Make sure the excess binding is tucked all the way into the edge where you stopped stitching and you should have a nice 45 degree fold like above. (Notice the thread coming out of the bottom corner)
 This area might be tricky at first to learn how to handle, but you are going to do a few blind stitches tacking the corner in place, just sew up the fold.
 Once you get to the top of the fold (the goal is for the last stitch to come out right at the corner), you'll want to set the corner by grabbing a few threads of the previous binding, the backing and the new binding. Then just keep stitching!
 Once you get to a point where you're about to run out of thread, try to stop in an area of the "matching" color, not the black, not the tan... This is where the thread possibly might show a smidge.
 As with the locking stitch at the corner, grab a few threads of the backing fabric and the binding.
 Pull the needle through, but also pull the needle through the thread loop before pulling the thread tight. Do this twice to form 2 small knots.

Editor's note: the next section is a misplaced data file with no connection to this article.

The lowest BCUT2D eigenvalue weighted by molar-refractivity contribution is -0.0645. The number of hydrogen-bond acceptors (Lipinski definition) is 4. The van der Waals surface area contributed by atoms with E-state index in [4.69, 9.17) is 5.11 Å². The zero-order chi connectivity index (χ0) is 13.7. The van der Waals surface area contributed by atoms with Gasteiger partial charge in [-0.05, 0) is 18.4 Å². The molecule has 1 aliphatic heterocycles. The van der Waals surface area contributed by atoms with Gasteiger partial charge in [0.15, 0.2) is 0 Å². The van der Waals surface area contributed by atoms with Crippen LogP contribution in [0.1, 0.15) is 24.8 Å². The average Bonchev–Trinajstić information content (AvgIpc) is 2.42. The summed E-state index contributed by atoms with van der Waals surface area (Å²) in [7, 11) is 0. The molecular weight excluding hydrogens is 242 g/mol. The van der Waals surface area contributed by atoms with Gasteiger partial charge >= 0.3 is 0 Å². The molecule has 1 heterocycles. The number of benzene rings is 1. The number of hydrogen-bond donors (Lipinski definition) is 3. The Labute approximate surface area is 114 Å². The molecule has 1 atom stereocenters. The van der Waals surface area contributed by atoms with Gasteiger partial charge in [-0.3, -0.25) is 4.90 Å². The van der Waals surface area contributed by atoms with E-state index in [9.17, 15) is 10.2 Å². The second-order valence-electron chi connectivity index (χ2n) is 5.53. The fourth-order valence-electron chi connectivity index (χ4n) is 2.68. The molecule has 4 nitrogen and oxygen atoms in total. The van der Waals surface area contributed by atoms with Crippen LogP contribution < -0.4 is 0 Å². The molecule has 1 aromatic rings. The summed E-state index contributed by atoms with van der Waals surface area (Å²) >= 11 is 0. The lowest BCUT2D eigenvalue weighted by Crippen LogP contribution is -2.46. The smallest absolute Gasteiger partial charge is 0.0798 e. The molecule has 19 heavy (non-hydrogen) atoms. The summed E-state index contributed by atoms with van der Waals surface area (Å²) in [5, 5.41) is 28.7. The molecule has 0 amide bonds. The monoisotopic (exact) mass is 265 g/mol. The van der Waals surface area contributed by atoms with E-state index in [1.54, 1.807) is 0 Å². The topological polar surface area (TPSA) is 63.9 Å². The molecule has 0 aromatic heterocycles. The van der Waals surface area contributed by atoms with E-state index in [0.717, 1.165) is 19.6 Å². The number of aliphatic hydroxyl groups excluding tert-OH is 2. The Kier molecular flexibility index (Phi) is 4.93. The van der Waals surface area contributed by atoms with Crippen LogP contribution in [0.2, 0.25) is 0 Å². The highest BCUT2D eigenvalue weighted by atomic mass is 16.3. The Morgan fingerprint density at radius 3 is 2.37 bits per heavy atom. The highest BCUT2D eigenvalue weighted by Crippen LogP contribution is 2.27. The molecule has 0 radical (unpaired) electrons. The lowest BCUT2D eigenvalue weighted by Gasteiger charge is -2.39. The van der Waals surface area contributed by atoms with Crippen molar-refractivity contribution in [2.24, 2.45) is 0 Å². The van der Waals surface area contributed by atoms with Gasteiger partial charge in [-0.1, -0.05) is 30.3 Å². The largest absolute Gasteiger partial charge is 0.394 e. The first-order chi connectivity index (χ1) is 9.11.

Then put your needle through the binding fabric right next to the knots and bring out the needle an inch or so away.
 Pull the thread out and cut it really close to where it came out without cutting the fabric. Since this isn't the strongest knot out there, but the most effective in this case, you need to leave a good tail on it so it can keep it's strength. If you just cut the thread right next to the knot it would unravel in a couple washes... 
 Once done it should look like this. Can't see the knot and you can't see the thread tail.
 To begin stitching again, thread your needle and make a Quilter's Knot. Tuck the threaded needle in under the binding about an inch from where you plan on starting the stitching again. Guide the needle through just the underside of the binding coming out just in front of the knot you've just made. Then guess what? Just keep stitching, just keep stitching, just keep stitching (sorry, I keep hearing Dori from Finding Nemo in my head... hehehe)